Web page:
d. Disparate Treatment
The Commission has determined that “[t]ypical forms of disparate treatment are encountered where employees guilty of the same, or more serious, offenses than the alleged discriminatee escape the disciplinary fate which befalls the latter.” Chacon, 3 FMSHRC at 2512. “Precise equivalence in culpability between employees” is not required, rather employees must have engaged in conduct of “comparable seriousness.” Pero, 22 FMSHRC at 1368.
Although the Secretary has not made a specific claim for disparate treatment against CalPortland, the Secretary suggests that Lamb did not give the same time and attention to Pappas’s job application as the other applications, but rather relied solely on Ambrose’s recommendation to not hire Pappas. (Sec’y Br. at 43–44.) The Secretary claims that had Lamb evaluated the applications according to her description of her review process, she would have uncovered other applications with the same problems she identified in Pappas’s application. (Id.) Yet, the Secretary argues, Lamb did not make similar negative remarks about these applicants on the spreadsheet she created to make the final hiring decisions. (Id.)
During CalPortland’s interview process, Inspector Jackson found that 48 out of 99 applicants answered similarly to Pappas in response to the question about conflicts with co-workers. (Tr. 574:12–23; Ex. S–29.) Jackson also found that 56 applicants answered similarly to Pappas in response to the question about disagreements with a boss and that 29 applicants answered similarly to Pappas in response to the question about reporting safety violations. (Tr. 574:24–575:7; Ex. S–29.) Jackson additionally noted that several applicants’ working history demonstrated “job hopping” or a history of three of more job positions at Oro Grande. (Tr. 570:12–19; Ex. S–29.) Based on these numbers, the Secretary suggests that these other miner applicants should have also not been recommended for hire by Lamb.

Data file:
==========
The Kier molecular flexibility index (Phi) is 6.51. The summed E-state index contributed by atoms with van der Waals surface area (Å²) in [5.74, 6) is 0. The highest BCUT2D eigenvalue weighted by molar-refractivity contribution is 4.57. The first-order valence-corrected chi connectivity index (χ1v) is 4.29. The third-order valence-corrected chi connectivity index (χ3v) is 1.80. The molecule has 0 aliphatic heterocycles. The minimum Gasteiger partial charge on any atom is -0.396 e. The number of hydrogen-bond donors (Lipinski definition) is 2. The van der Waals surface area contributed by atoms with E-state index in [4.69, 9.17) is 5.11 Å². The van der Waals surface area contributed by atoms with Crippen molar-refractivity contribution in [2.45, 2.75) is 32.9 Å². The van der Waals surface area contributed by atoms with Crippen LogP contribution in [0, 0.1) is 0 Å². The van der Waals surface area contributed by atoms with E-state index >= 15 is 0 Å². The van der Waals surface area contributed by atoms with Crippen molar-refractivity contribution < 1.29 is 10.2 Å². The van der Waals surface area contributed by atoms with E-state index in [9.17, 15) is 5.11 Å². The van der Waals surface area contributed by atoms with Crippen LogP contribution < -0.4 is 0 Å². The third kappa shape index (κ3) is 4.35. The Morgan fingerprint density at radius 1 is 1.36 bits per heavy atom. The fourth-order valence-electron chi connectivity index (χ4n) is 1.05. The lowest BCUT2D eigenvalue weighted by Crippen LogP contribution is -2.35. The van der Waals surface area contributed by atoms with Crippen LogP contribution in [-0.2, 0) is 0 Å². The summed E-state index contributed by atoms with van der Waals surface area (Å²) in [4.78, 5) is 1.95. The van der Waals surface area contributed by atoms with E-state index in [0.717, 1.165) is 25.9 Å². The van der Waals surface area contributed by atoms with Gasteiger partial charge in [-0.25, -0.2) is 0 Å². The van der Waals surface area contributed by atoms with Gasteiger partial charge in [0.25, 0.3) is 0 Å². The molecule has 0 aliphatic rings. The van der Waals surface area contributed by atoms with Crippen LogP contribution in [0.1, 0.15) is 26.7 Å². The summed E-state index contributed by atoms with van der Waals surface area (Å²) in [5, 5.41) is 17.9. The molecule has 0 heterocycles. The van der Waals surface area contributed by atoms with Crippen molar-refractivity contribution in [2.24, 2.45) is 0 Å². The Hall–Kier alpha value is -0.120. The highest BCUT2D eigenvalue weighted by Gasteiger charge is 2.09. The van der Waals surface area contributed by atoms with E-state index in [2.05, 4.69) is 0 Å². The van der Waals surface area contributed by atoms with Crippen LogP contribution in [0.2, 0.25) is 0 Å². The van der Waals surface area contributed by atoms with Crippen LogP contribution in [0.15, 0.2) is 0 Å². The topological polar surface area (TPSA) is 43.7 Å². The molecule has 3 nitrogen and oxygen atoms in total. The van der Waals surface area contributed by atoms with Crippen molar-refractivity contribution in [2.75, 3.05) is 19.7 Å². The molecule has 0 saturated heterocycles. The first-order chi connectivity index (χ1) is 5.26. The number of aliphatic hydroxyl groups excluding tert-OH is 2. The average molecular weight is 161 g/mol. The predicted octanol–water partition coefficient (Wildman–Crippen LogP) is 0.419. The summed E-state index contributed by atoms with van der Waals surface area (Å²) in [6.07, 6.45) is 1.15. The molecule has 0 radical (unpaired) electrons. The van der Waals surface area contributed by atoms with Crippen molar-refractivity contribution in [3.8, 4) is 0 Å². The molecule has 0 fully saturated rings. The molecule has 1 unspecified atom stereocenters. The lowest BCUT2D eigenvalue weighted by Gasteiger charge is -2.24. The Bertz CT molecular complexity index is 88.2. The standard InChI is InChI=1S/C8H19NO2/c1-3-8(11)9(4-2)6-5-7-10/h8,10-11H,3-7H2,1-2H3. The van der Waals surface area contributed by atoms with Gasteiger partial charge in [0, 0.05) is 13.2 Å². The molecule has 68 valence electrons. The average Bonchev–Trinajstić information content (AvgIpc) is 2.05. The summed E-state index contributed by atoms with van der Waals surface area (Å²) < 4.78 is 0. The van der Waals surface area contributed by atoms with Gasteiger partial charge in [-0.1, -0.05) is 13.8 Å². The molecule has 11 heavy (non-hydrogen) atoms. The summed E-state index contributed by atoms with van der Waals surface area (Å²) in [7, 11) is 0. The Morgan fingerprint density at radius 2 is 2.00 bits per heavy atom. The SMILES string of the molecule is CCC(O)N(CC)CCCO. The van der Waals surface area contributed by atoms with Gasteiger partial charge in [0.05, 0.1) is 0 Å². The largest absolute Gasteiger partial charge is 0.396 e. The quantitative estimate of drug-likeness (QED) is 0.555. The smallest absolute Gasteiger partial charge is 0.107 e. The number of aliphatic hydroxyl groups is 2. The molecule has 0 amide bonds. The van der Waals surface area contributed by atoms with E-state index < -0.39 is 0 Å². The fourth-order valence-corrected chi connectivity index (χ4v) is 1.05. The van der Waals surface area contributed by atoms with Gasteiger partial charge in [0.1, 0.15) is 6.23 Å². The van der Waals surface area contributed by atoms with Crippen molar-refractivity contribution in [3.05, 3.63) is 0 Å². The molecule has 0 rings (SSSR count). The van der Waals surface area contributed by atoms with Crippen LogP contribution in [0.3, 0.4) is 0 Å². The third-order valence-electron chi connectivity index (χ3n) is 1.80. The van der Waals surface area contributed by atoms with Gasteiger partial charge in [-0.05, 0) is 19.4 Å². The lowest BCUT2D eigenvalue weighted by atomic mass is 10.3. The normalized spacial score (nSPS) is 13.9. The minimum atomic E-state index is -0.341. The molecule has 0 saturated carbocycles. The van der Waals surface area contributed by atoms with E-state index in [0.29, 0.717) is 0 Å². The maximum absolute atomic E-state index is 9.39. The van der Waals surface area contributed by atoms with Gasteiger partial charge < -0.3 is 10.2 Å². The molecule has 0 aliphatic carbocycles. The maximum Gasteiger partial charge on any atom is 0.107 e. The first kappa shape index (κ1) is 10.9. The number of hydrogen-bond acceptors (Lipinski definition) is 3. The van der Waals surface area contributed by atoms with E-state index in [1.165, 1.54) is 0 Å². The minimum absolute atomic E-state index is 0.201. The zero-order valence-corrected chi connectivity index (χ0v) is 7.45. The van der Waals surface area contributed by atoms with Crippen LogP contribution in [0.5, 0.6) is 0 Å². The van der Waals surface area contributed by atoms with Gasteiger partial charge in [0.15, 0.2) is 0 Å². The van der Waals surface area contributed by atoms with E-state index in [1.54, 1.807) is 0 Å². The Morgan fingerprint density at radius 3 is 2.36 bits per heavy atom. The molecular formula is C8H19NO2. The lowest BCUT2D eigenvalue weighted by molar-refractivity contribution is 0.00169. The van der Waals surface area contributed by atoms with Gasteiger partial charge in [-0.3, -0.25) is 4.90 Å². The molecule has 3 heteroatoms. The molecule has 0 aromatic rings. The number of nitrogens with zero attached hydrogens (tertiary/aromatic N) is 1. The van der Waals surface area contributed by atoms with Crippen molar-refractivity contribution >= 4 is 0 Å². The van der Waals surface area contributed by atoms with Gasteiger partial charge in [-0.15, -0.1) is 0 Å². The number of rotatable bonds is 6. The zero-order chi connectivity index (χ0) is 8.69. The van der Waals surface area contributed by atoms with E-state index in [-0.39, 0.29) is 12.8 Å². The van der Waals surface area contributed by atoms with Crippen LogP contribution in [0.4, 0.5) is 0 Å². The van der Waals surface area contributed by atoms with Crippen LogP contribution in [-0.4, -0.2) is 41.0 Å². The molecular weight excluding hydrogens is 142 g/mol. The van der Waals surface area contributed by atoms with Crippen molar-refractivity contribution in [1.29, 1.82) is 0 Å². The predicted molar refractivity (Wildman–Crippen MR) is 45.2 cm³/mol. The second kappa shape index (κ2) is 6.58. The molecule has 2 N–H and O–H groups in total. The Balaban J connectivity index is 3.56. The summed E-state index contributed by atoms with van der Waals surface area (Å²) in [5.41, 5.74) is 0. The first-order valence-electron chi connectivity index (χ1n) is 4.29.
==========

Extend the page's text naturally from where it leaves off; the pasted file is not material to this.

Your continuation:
But, of these applicants that Jackson identified, only three miners’ applications and interview questions reflected both job hopping and answers similar to Pappas’s for the questions about reporting safety violations and workplace conflicts which Lamb identified factored in her decision not to hire Pappas. (Exs. S–29, S–30.) Although these three applicants were extended job offers by CalPortland, their application materials also reveal significant differences from Pappas’s application. (Exs. S–30, CPC–30 at 2–4.) For example, all three applicants were being considered for positions other than laborer – one an electrician, one a shift utility worker, and one a mill lubeman. (Exs. S–30, CPC–30 at 2–4.) Pappas’s application does not indicate he would be qualified to be hired as an electrician, which was considered a coveted position. (Ex. S–13; Tr. 932:23–25.) Moreover, although Pappas noted he would be open to any position at the mine and had previously held utility and lubeman positions, Pappas’s application showed that he had been demoted back to a laborer twice since 2010. (Ex. S–13; Tr. 274:3–276:5.) The other two miners, on the other hand, either held more specialized jobs consistently throughout their job history or showed a progression in job title. (Ex. S–30.)